Review Kafundó Vol.1: Digital Roots Music From Brazil


At this point, trying to attach a single name to styles within the global bass/electro-tropical movement might as well be useless, as new and incredibly interesting fusions keep popping up from the urban centres and the peripheries of every major city in the Americas. The uniting factor is the electronic part of the equation, as most of these artists and producers usually resort to the sounds of their own folklore for inspiration, as everyone from the digital cumbia/digital folklorica to the norteño-tec movement in Northern Mexico can attest. But while a lot of these genres have functioned to unite the North with the South, not a lot of them have set out to showcase the influence that the cultural and musical contributions of the diaspora, specifically the African diaspora, had on the creation of many regional genres, and still have on the emergence of new styles. At least, not in the way Brazil has.

That’s why Kafundó Vol.1: Digital Roots Music from Brazil – the brainchild of Brazilian artists and music connoisseurs Maga Bo and Wolfram Lange – becomes such an important and indispensable compilation. It’s not just for anyone interested in hearing the latest sounds from the different Brazilian scenes, it’s also for those who want to learn how they tie back to the music coming from African countries and the greater, and global, African diaspora. Not to mention, it’ll make you dance like you just stuck your finger in an electrical socket.

The compilation, the first release for the newly founded Kafundó Records, is an ambitious project for both Bo and Lange. Taking its name from the “cafundó” (Brazilian Portuguese word for “far away and isolated place”) it aims to give its listeners a new way to think of spatial politics within cities, specifically to begin to destroy the “favela/asfalto binary”, as Dutty Artz, the third party involved in this release describes it, and change the narrative to a more inclusive one. With this in mind, the album opens with the short but hard-hitting drum track by Recife’s Combo X, which mixes a little jungle with traditional drumming patterns from Northern Brazil. This paves the way for global tastemakers Tropkillaz with “Kazoombow”: a frenetic mixture of trap, bass and Jamaican reggae beats.

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Unlike other compilations which might feature an array of styles in no particular order, it feels like Kafundó was meant to build up from Combo X’s intervention to feature body rocking after body rocking track. After Tropkillaz set the scene, two of the record’s stand-out tracks follow: an excellent collaboration between Río de Janeiro’s Omulu and American DJ Comrade, and the always amazing music researcher and producer, Lucio K. Omulu and DJ Comrade battle it out (hence the vs.) in “Bagulho Doido” which mixes the newer rasteirinha or rasteira – popularized by MC Romântico with “As Novinha Tão Sensacional” – with funk carioca and dancehall. While Omulu’s usually associated with tecnobrega, this track sees him and DJ Comrade uniting to give a harder, more abrasive edge to rasteira. On the other hand, Lucio K continues on his journey to anticipate the wave fusing tecnobrega with zouk bass, dancehall and even batucada on “Bahea!”. So, basically he created a track that prays on our most basic instincts to listen for the beat and dance it out. It’s too early to tell, but I would say he might be on the way to creating a new genre with this one.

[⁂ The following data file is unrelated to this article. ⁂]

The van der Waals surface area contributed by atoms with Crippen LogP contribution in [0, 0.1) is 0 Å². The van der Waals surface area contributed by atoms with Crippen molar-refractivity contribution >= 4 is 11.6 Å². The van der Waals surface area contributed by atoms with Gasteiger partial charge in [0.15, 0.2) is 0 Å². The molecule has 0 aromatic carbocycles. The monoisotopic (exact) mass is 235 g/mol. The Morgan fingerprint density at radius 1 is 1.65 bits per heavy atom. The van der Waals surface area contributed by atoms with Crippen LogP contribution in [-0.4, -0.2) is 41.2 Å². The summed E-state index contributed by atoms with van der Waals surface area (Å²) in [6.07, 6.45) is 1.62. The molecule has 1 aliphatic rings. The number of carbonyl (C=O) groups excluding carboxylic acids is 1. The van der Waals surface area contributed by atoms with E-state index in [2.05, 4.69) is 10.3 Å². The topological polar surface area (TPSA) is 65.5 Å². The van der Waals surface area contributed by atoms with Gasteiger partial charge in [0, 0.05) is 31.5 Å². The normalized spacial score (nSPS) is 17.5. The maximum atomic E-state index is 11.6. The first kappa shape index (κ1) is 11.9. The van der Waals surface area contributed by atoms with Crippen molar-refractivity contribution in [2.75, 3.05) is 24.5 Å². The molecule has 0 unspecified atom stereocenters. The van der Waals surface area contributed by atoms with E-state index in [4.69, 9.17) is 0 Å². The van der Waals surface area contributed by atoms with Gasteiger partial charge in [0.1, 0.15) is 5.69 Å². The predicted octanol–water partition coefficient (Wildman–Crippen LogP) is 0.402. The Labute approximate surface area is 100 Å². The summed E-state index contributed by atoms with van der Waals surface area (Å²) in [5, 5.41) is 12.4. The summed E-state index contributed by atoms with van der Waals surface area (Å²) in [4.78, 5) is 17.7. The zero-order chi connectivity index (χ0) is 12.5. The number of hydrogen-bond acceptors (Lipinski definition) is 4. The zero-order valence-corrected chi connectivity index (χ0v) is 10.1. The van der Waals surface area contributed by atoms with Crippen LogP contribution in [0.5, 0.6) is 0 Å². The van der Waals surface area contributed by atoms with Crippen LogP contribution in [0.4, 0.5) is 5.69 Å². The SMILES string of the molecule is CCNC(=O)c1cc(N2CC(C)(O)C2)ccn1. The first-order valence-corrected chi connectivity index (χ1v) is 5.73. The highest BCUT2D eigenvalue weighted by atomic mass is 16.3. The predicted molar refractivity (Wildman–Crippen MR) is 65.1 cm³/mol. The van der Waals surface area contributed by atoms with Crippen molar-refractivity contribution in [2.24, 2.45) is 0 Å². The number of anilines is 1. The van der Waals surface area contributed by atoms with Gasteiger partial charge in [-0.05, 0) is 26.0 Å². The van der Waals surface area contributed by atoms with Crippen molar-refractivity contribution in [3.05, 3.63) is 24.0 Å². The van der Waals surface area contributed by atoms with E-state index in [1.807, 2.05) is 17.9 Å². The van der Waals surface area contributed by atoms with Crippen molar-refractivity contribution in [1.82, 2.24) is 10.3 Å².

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From Salvador de Bahia, producer Mauro Telefunksoul and MC A.MA.$$A also take on rasteira, albeit in a more traditional way with “Apache Nagoh (Rasteira Edit)”, while Furmiga Dub and MC Atômico, and Ba-Boom do their own fusions with forró, bass and Jamaican dancehall reggae. They round out the first part of the compilation, which hooks you in by providing some of the most danceworthy jams from the Brazilian underground. The second part gets a bit more introspective.

Embolada/rap fusion artist Zé Brown, and Sombra open up the second half, most of which is focused on not only showcasing the genres and fusions, but also the emcees and vocalists that form the scenes. Maga Bo himself remixes BaianaSystem’s “Oxe Como Era Doce”, keeping the intensity of the traditional baiano rhythms – that inspiring combination of acoustic guitar and drums – mixing it with bass music and bringing out the best in vocalist Russo Passapusso’s soft voice. Passapusso also contributes the beautiful and upbeat “Matuto”.

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The compilation ends exactly where it begins, with the beat of the drums. This time they come from Natal born- São Paolo based Neguedmundo. It’s the perfect ending to the compilation, which does a 360 and lands right back into Afro-Brazilian beats with “Toca Aí” and Neguedmundo’s signature fusion of reggae dub and Northern Brazilian rhythms. He’s one of those artists that has made it his mission to showcase musically and socially his Afro-Brazilian roots, a line of thought that fits perfectly with the mission statement of this compilation. While what Bo and Lange have accomplished may seem all encompassing, it’s actually just the beginning; an invitation to keep blurring arbitrary lines, socially, musically and culturally. In it’s essence, Kafundó can be seen as a cue for everyone: for listeners, researchers, and current and future artists to tune in, follow the rhythm to its wider roots and lead the sounds to the future while still paying respect to the past.

Kafundó Vol. 1 is available from Kafundó Records’ Bandcamp, Amazon and iTunes.

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